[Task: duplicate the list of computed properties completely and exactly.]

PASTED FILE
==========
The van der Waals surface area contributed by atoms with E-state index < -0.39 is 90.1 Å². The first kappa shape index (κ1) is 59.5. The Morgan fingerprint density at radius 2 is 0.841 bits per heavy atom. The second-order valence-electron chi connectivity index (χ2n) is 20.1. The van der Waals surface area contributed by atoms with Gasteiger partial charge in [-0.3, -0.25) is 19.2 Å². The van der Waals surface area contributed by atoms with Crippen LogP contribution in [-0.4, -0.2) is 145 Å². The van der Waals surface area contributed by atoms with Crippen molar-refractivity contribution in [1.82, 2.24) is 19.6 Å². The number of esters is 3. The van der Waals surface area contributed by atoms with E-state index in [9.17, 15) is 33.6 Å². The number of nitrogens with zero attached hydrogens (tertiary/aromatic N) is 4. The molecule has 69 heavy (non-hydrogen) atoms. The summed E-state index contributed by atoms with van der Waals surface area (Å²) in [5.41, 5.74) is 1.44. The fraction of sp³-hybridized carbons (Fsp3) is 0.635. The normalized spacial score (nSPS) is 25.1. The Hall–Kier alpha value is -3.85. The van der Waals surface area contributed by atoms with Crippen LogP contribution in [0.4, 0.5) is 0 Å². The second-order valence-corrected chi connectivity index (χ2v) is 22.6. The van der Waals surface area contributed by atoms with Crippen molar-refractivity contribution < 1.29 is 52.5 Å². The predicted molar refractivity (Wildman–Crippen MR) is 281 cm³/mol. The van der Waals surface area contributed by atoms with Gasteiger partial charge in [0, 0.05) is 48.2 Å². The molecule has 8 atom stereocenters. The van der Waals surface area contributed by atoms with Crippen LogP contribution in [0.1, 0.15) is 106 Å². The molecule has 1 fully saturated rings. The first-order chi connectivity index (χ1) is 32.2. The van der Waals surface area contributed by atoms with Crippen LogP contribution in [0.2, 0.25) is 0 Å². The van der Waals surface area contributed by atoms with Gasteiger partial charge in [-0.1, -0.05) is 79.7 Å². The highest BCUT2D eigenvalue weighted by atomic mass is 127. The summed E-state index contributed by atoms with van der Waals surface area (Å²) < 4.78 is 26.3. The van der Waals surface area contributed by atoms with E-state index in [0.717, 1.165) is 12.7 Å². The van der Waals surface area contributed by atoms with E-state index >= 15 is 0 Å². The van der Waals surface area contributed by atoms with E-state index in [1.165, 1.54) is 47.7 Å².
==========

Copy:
The van der Waals surface area contributed by atoms with E-state index < -0.39 is 90.1 Å². The first kappa shape index (κ1) is 59.5. The Morgan fingerprint density at radius 2 is 0.841 bits per heavy atom. The second-order valence-electron chi connectivity index (χ2n) is 20.1. The van der Waals surface area contributed by atoms with Gasteiger partial charge in [-0.3, -0.25) is 19.2 Å². The van der Waals surface area contributed by atoms with Crippen LogP contribution in [-0.4, -0.2) is 145 Å². The van der Waals surface area contributed by atoms with Crippen molar-refractivity contribution in [1.82, 2.24) is 19.6 Å². The number of esters is 3. The van der Waals surface area contributed by atoms with E-state index in [9.17, 15) is 33.6 Å². The number of nitrogens with zero attached hydrogens (tertiary/aromatic N) is 4. The molecule has 69 heavy (non-hydrogen) atoms. The summed E-state index contributed by atoms with van der Waals surface area (Å²) in [5.41, 5.74) is 1.44. The fraction of sp³-hybridized carbons (Fsp3) is 0.635. The normalized spacial score (nSPS) is 25.1. The Hall–Kier alpha value is -3.85. The van der Waals surface area contributed by atoms with Crippen LogP contribution in [0.4, 0.5) is 0 Å². The second-order valence-corrected chi connectivity index (χ2v) is 22.6. The van der Waals surface area contributed by atoms with Crippen molar-refractivity contribution < 1.29 is 52.5 Å². The predicted molar refractivity (Wildman–Crippen MR) is 281 cm³/mol. The van der Waals surface area contributed by atoms with Gasteiger partial charge in [0, 0.05) is 48.2 Å². The molecule has 8 atom stereocenters. The van der Waals surface area contributed by atoms with Crippen LogP contribution in [0.1, 0.15) is 106 Å². The molecule has 1 fully saturated rings. The first-order chi connectivity index (χ1) is 32.2. The van der Waals surface area contributed by atoms with Crippen LogP contribution in [0.2, 0.25) is 0 Å². The van der Waals surface area contributed by atoms with Gasteiger partial charge in [-0.1, -0.05) is 79.7 Å². The highest BCUT2D eigenvalue weighted by atomic mass is 127. The summed E-state index contributed by atoms with van der Waals surface area (Å²) < 4.78 is 26.3. The van der Waals surface area contributed by atoms with E-state index in [0.717, 1.165) is 12.7 Å². The van der Waals surface area contributed by atoms with E-state index >= 15 is 0 Å². The van der Waals surface area contributed by atoms with E-state index in [1.165, 1.54) is 47.7 Å².